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The removal of Direct Yellow 12 from synthetic aqueous solution by a novel magnetic nanobioadsorbent

  • A. A. AmooeyEmail author
  • A. Alinejad-Mir
  • S. Ghasemi
  • M. H. Marzbali
Original Paper
  • 105 Downloads

Abstract

In this study, a novel gelatin-based nanomaterial was produced through mixing a gelatin solution with nanoclay cloisite 30 B, iron salts and basic ammonium in a special setup. Characterization by Fourier transform infrared spectroscopy proved that the expected functional groups are present. From the Brunauer–Emmett–Teller analysis, surface area and total pore volume were 48 m2 g−1 and 0.06 cm3 g−1, respectively, showing appropriate textural properties of the sample. Field emission scanning electron microscopy not only showed the morphology of the surface but also visually allowed to estimate the mean diameter of nanoparticles of 14 nm. Further, energy-dispersive X-ray spectroscopy detected some elements, each referred to its source in the preliminary mixture. Among many different applications offered by this material and this technique, batch adsorption of Direct Yellow 12 was chosen and studied as a function of adsorbent mass, solution pH, contact time and initial concentration of the solution. Results demonstrated that acidic condition favors dye removal due to an upraised level of electrostatic attraction between the positively charged surface of nanobioadsorbent and anionic Direct Yellow 12 molecules. Pseudo-second-order model perfectly matched to the kinetics data in all initial concentrations. Adsorption equilibrium data well fitted to the Langmuir equation, giving the maximum capacity of adsorption of 476 mg g−1. Additionally, the nanobioadsorbent was regenerated and reused successfully with showing just a small decrease in capacity. Therefore, gelatin-nanobiocomposite is a promising agent to practically lower the hazardous dyestuff concentration.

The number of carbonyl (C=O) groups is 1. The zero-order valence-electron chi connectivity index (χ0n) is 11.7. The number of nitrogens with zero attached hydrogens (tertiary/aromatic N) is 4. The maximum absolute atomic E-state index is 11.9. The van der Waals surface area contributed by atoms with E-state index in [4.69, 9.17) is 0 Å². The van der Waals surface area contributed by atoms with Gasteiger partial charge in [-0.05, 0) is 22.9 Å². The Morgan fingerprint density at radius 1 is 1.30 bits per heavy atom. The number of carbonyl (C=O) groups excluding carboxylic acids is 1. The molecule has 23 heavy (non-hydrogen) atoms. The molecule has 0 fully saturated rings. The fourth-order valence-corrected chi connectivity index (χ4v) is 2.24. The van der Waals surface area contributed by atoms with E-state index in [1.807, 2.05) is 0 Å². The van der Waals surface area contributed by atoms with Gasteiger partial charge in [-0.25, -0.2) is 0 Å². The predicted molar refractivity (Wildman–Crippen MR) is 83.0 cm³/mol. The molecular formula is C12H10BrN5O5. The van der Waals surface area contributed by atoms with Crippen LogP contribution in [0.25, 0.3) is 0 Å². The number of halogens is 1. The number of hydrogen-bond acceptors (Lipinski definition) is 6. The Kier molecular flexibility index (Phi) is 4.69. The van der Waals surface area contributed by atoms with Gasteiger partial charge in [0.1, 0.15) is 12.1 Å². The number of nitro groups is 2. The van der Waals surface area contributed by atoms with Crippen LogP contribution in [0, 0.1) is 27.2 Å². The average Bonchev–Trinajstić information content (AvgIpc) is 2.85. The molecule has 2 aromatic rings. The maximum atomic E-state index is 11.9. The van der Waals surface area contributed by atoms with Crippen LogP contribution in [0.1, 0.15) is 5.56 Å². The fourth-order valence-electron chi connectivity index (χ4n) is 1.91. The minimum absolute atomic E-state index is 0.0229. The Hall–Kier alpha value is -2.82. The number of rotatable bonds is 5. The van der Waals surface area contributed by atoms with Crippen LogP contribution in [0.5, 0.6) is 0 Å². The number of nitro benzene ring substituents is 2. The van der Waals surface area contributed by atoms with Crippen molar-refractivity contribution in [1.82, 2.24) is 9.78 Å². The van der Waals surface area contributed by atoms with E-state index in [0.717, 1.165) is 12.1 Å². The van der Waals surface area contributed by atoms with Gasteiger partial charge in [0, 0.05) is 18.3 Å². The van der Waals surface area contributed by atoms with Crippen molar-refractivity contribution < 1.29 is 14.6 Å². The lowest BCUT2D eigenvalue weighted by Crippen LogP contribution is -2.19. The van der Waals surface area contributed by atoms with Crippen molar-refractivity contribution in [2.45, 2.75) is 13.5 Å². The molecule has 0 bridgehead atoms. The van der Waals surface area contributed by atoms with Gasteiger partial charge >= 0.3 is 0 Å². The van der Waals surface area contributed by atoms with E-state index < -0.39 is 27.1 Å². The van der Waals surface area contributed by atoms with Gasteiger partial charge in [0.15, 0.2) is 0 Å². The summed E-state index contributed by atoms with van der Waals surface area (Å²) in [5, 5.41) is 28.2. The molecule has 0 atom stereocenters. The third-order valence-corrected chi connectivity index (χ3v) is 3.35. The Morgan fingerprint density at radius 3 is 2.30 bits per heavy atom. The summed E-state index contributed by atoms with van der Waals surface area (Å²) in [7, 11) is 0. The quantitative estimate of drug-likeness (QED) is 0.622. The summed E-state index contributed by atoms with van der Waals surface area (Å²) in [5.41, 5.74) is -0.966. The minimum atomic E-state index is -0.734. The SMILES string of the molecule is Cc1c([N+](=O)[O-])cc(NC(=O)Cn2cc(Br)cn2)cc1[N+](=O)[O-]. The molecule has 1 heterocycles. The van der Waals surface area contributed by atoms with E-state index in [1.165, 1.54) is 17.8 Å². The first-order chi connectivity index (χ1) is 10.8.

Graphical abstract

Keywords

Batch adsorption Nanobiocomposite Gelatin Hazardous dyestuff High removal 

Notes

Acknowledgements

The authors are grateful for the continuous support from University of Mazandaran.

Supplementary material

13762_2019_2298_MOESM1_ESM.docx (88 kb)
Supplementary material 1 (DOCX 88 kb)

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Copyright information

© Islamic Azad University (IAU) 2019

Authors and Affiliations

  • A. A. Amooey
    • 1
    Email author
  • A. Alinejad-Mir
    • 1
  • S. Ghasemi
    • 2
  • M. H. Marzbali
    • 3
  1. 1.Department of Chemical EngineeringUniversity of MazandaranBabolsarIran
  2. 2.Faculty of ChemistryUniversity of MazandaranBabolsarIran
  3. 3.Center for Separation Process Modeling and Nano-Computations, School of Chemical Engineering, College of EngineeringUniversity of TehranTehranIran

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